Oil futures ended higher on Thursday for the first time in four sessions, as U.S. data revealed signs of easing inflation, prompting a pullback in the dollar and raising the potential for the Federal Reserve to scale back the size of its interest-rate hikes.
Prices for oil, however, remained lower for the week on concerns about Chinese demand and rising crude inventories.
West Texas Intermediate crude for December delivery
rose 64 cents, or nearly 0.8%, to settle at $86.47 a barrel on the New York Mercantile Exchange, holding onto a week-to-date decline of around 6.6%, according to FactSet data.
January Brent crude
the global benchmark, climbed $1.02, or 1.1%, to settle at $93.67 a barrel on ICE Futures Europe.
Back on Nymex, December gasoline
prices rose nearly 0.9% to $2.5663 a gallon, while December heating oil
declined by 2.4% to $3.5694 a gallon.
December natural gas
rose 37 cents, or 6.4%, to $6.239 per million British thermal units, with prices posting their first gain in three sessions.
“Oil prices shook off China negativity after the CPI cooled,” Phil Flynn, senior market analyst at The Price Futures Group, told Market Watch.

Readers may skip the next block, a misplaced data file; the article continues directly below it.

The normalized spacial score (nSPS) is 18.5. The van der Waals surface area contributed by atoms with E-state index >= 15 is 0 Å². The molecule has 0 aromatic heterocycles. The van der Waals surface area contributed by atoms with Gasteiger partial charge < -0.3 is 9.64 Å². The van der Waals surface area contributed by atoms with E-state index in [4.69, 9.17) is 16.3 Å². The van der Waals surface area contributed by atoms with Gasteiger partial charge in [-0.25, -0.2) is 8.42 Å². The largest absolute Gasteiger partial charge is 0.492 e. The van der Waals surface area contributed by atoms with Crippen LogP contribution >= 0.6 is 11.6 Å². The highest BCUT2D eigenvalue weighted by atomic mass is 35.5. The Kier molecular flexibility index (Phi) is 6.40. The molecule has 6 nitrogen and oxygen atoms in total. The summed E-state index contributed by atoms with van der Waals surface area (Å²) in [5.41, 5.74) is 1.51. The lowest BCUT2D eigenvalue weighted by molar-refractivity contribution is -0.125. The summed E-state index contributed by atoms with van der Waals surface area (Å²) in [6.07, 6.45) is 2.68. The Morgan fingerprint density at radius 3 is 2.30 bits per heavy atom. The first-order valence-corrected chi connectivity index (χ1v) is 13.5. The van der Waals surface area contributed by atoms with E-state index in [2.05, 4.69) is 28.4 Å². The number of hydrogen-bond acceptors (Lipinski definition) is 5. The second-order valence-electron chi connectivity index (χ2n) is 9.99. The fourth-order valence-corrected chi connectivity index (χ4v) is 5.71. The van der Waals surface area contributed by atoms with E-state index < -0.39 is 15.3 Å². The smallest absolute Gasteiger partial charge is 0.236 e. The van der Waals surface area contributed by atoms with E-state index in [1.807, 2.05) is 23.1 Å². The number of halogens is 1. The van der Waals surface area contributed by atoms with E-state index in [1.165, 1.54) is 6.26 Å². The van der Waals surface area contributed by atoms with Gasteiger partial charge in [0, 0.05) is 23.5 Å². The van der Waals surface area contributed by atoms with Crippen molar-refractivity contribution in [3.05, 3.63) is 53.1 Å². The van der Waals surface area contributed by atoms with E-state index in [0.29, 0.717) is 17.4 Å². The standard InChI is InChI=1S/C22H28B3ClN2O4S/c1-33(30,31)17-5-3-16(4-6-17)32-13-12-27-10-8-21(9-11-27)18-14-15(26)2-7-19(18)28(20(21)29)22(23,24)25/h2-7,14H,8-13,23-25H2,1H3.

Data Thursday showed the U.S. cost of living rose by a smaller-than-expected 0.4% in October. The yearly inflation rate fell to 7.7% from 8.2%, marking the lowest level since January.
After the CPI came in lower than expected, some of the “headwinds for oil, such as a stronger dollar and fears of Fed interest rate hikes being more aggressive, have eased,” said Flynn.
“At the same time there continues to be uncertainty about what’s going to happen with China regarding its COVID zero policy,” he said. “I think once we see any signs China is going to start to reopen its economy, [that] could dramatically change the dynamic and really push [oil] prices higher.”
Overall, however, crude prices have suffered this week as an increase in COVID-19 cases in China dampened hopes for a relaxation of Beijing’s “zero COVID” policy of lockdown restrictions, said Craig Erlam, senior market analyst at OANDA.
“While the narrative in recent weeks has focused on the potential for Chinese COVID restrictions to be relaxed, which has driven Chinese equities higher and lifted oil prices, the reality has seen case numbers soaring, restrictions reimposed and mass testing undertaken,” Erlam said.
Natural-gas futures, meanwhile, finished with a gain of more than 6% Thursday after posting back-to-back session losses.
The U.S. Energy Information Administration reported Thursday that domestic natural-gas supplies rose by 79 billion cubic feet for the week ended Nov. 4.
That was slightly lower than the average analyst forecast for an increase of 82 billion cubic feet, according to a survey conducted by S&P Global Commodity Insights.
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